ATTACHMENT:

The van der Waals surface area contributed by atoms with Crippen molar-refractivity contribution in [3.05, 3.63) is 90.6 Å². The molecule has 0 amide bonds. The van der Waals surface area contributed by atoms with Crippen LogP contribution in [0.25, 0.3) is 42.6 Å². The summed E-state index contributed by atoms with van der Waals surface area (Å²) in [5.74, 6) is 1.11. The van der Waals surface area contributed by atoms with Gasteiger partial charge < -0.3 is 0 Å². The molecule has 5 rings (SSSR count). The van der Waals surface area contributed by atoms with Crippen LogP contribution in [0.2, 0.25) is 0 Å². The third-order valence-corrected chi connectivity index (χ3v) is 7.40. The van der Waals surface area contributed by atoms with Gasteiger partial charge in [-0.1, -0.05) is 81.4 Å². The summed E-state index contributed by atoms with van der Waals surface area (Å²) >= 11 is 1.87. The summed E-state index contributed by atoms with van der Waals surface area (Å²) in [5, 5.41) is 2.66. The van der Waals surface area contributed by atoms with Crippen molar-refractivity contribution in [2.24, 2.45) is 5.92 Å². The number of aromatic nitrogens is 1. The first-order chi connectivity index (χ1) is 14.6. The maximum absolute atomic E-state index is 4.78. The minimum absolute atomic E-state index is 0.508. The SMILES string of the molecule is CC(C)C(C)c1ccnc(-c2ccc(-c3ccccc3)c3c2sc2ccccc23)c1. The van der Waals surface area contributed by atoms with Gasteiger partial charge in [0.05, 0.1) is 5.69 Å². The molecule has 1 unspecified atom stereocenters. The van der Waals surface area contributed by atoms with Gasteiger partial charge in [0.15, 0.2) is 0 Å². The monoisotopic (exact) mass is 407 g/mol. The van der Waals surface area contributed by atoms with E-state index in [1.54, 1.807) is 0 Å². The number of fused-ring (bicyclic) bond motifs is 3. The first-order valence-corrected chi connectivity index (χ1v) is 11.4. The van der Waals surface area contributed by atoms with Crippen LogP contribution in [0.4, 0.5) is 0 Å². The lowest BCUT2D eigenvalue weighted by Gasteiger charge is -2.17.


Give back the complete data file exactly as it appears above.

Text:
The van der Waals surface area contributed by atoms with Crippen molar-refractivity contribution in [3.05, 3.63) is 90.6 Å². The molecule has 0 amide bonds. The van der Waals surface area contributed by atoms with Crippen LogP contribution in [0.25, 0.3) is 42.6 Å². The summed E-state index contributed by atoms with van der Waals surface area (Å²) in [5.74, 6) is 1.11. The van der Waals surface area contributed by atoms with Gasteiger partial charge < -0.3 is 0 Å². The molecule has 5 rings (SSSR count). The van der Waals surface area contributed by atoms with Crippen LogP contribution in [0.2, 0.25) is 0 Å². The third-order valence-corrected chi connectivity index (χ3v) is 7.40. The van der Waals surface area contributed by atoms with Gasteiger partial charge in [-0.1, -0.05) is 81.4 Å². The summed E-state index contributed by atoms with van der Waals surface area (Å²) >= 11 is 1.87. The summed E-state index contributed by atoms with van der Waals surface area (Å²) in [5, 5.41) is 2.66. The van der Waals surface area contributed by atoms with Crippen molar-refractivity contribution in [2.24, 2.45) is 5.92 Å². The number of aromatic nitrogens is 1. The first-order chi connectivity index (χ1) is 14.6. The maximum absolute atomic E-state index is 4.78. The minimum absolute atomic E-state index is 0.508. The SMILES string of the molecule is CC(C)C(C)c1ccnc(-c2ccc(-c3ccccc3)c3c2sc2ccccc23)c1. The van der Waals surface area contributed by atoms with Gasteiger partial charge in [0.05, 0.1) is 5.69 Å². The molecule has 1 unspecified atom stereocenters. The van der Waals surface area contributed by atoms with Gasteiger partial charge in [0.15, 0.2) is 0 Å². The monoisotopic (exact) mass is 407 g/mol. The van der Waals surface area contributed by atoms with E-state index in [1.54, 1.807) is 0 Å². The number of fused-ring (bicyclic) bond motifs is 3. The first-order valence-corrected chi connectivity index (χ1v) is 11.4. The van der Waals surface area contributed by atoms with Crippen LogP contribution in [0.4, 0.5) is 0 Å². The lowest BCUT2D eigenvalue weighted by Gasteiger charge is -2.17.